Still, fewer resources would also hurt the innocent, so guys who did nothing wrong will continue to pay the price. There may not be much justice in that, but this is the NCAA we're talking about.
CHALLENGE ACCEPTED. The ACC/Big Ten Challenge begins this evening, and Ken Pomeroy likes the B1G's chances even as he warns that the league's advantage might not be quite as big as the stats suggest.
In eight of the games, the Big Ten team is a favorite to win, though Ohio State is not one of them. Pomeroy gives Duke, who jumped to #2 in this week's rankings, a 64% chance of beating the Buckeyes. BTN's Brent Yarina considers this matchup the second most interesting in the event, after Indiana-North Carolina tonight.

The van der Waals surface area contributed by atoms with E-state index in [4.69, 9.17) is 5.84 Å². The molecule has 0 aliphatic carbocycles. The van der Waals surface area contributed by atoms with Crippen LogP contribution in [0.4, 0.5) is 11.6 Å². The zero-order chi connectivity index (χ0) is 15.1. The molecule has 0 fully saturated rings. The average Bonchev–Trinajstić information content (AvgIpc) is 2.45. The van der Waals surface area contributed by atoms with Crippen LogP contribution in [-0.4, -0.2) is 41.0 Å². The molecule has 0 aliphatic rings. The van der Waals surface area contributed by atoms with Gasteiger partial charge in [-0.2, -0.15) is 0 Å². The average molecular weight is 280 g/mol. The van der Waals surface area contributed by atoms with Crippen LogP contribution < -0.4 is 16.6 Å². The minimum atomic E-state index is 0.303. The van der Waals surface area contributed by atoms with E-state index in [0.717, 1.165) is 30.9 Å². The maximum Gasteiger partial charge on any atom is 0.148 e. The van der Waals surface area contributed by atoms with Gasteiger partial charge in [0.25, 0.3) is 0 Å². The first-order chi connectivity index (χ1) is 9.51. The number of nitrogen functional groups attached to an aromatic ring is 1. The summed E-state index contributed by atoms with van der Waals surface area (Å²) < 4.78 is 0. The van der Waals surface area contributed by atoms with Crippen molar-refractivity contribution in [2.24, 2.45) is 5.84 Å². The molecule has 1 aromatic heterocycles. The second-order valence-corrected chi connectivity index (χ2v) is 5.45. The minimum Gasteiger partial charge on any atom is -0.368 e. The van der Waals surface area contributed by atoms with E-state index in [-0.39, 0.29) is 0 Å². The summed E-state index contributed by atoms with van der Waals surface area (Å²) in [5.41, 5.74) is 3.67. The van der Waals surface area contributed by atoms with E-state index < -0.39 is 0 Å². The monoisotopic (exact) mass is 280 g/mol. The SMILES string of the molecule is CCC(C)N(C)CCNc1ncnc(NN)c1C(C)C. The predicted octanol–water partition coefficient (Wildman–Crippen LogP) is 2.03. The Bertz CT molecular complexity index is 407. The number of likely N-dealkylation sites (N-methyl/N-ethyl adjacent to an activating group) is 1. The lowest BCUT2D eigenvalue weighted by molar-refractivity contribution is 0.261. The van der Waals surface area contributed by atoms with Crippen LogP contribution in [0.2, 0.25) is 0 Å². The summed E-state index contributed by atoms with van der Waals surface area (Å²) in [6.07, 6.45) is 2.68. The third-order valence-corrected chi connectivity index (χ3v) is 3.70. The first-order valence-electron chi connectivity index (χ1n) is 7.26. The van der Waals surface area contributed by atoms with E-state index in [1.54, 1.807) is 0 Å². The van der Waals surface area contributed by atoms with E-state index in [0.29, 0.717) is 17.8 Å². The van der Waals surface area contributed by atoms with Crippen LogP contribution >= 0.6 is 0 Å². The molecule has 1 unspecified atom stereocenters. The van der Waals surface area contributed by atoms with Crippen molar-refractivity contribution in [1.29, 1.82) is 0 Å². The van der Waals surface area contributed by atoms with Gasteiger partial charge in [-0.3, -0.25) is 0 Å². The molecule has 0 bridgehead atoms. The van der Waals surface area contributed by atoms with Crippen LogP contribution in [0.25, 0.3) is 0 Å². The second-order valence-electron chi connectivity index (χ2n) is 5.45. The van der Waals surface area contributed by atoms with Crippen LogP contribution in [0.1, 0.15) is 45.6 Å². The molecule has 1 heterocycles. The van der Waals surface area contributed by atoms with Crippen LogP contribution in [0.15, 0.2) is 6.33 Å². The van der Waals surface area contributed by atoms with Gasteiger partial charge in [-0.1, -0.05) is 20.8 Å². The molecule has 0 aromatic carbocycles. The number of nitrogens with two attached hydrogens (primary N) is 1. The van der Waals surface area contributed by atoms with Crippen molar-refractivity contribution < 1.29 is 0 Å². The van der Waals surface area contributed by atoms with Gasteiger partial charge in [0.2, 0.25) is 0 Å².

While the season is still young, Bob Baptist tweeted a couple of surprising stats about this Ohio State team. They're currently ranked No. 1 in the country in three-point percentage and points per possession.
IN THE CLICK OF THE NIGHT. Ohio State Reloaded... An elaborate Ohio State proposal that ends in a blasphemous November wedding date3... I hope the Heisman comes with a better sense of humor because Johnny Manziel thinks his nickname is funny... SEC coaches are so much more open about hating each other... Jon Embree and the Colorado players aren't happy about his firing... High schoolers perform The Shining: The Musical... Coffee oatmeal? I'm listening... The Big Bad Wolf finds an accomplice.